"Ireland is a strange country. It's a very, very old country; yet, it's a new country, too."
COURSE DESCRIPTION AND OBJECTIVES:
Here are some of the questions we will explore: How do these Irish writers employ or interrogate conventional notions of home and country, of individual and national identity? How do they depict the violent and complex legacy of colonialism? How are distinctions between community 'insiders' and 'outsiders' maintained, subverted, or crossed in these works, and to what ends? What conceptions of Ireland, of what it means to be "Irish," and to be an "Irish" writer are at work in these texts?
Other topics include the uses (and abuses) of myth and history, the recurring dialectic between tradition and modernity ("the ever recurrent, never recoverable past"), the history behind the partitioning of the country and the aftermaths of partition, including the ongoing conflict in Northern Ireland, reactions to the loss of rural Ireland to urbanization and modernization, the eclipse of the Church in an increasingly secular, multicultural, and global Ireland, changing gender roles and relations, changing conventions surrounding the expression and representation of sexuality and sexual orientations, and contemporary Irish concerns with the prospects for the nation's multicultural (postnational?) future. Many of these themes and developments have been vividly dramatized in recent Irish films, some of which have been singled out for your attention on the syllabus. We will watch some film clips in class, and the films will be on reserve, should you like to see them in their entirety. I also hope to arrange for a session of live, traditional Irish music, if our local musicians, Laura Pharis and Joe Malloy, can find the time.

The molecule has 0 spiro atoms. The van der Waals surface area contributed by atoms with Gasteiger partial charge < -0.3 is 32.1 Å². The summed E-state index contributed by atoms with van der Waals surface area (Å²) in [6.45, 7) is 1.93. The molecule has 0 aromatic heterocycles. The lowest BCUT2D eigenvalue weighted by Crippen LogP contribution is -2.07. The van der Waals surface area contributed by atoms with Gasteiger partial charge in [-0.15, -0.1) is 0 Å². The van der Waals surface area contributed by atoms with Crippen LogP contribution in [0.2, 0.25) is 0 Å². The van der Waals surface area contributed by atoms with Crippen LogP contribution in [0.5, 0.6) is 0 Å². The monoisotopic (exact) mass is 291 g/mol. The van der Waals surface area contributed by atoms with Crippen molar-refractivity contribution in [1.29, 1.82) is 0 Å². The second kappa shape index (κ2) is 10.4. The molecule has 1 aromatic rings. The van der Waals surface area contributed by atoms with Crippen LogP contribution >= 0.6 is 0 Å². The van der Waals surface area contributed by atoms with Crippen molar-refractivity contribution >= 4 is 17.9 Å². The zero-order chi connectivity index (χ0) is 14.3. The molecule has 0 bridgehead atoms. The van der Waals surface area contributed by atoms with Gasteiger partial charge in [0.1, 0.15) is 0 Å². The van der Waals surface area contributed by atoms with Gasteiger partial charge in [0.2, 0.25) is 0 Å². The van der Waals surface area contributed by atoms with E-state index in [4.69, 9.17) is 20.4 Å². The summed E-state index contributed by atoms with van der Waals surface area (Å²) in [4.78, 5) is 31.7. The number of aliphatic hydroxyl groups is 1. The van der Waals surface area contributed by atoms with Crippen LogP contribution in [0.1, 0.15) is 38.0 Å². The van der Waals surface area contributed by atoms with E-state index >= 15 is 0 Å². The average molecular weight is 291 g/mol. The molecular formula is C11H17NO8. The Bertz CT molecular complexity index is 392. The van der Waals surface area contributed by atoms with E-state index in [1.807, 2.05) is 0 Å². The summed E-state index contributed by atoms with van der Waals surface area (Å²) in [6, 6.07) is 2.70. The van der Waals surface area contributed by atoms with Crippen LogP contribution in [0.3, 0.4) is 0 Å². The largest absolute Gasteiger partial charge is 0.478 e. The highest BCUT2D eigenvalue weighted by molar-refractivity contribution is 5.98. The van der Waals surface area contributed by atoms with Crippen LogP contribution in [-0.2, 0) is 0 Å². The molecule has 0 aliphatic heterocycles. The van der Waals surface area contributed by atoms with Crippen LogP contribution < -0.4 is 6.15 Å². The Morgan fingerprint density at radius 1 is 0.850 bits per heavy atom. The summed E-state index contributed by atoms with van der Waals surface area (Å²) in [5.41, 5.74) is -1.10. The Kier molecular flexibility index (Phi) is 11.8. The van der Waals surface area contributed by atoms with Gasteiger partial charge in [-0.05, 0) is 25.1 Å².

Selected fiction or nonfiction prose by James Joyce, Eárnán O'Malley, Frank O'Connor, Elizabeth Bowen, William Trevor, Seamus Deane, Mary Beckett, John McGahern, Roddy Doyle, Joseph O'Connor, Emma Donoghue, Éilís Ní Dhuibhne, and Declan Kiberd
John Goodby, ed. Irish Studies: The Essential Glossary (selected entries)
This course may be used to fulfill an oral skills requirement. You are expected to contribute regularly to class discussions. Active participation includes introducing ideas, raising questions, and building upon or helping to clarify the responses of others. You will often be called upon to read your biweekly commentaries aloud and to read aloud from the poems and stories assigned for the day. If you find it difficult to speak up in class, please come and talk with me as soon as possible. (Don't put it off!) Groups of students also will be responsible for leading class discussion on occasion. We will periodically review guidelines for evaluating oral communication skills to make sure that the objectives for these activities are clear.
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Site created and maintained by Cheryl Mares, English Department, Sweet Briar College.
Last updated 4 April 2005.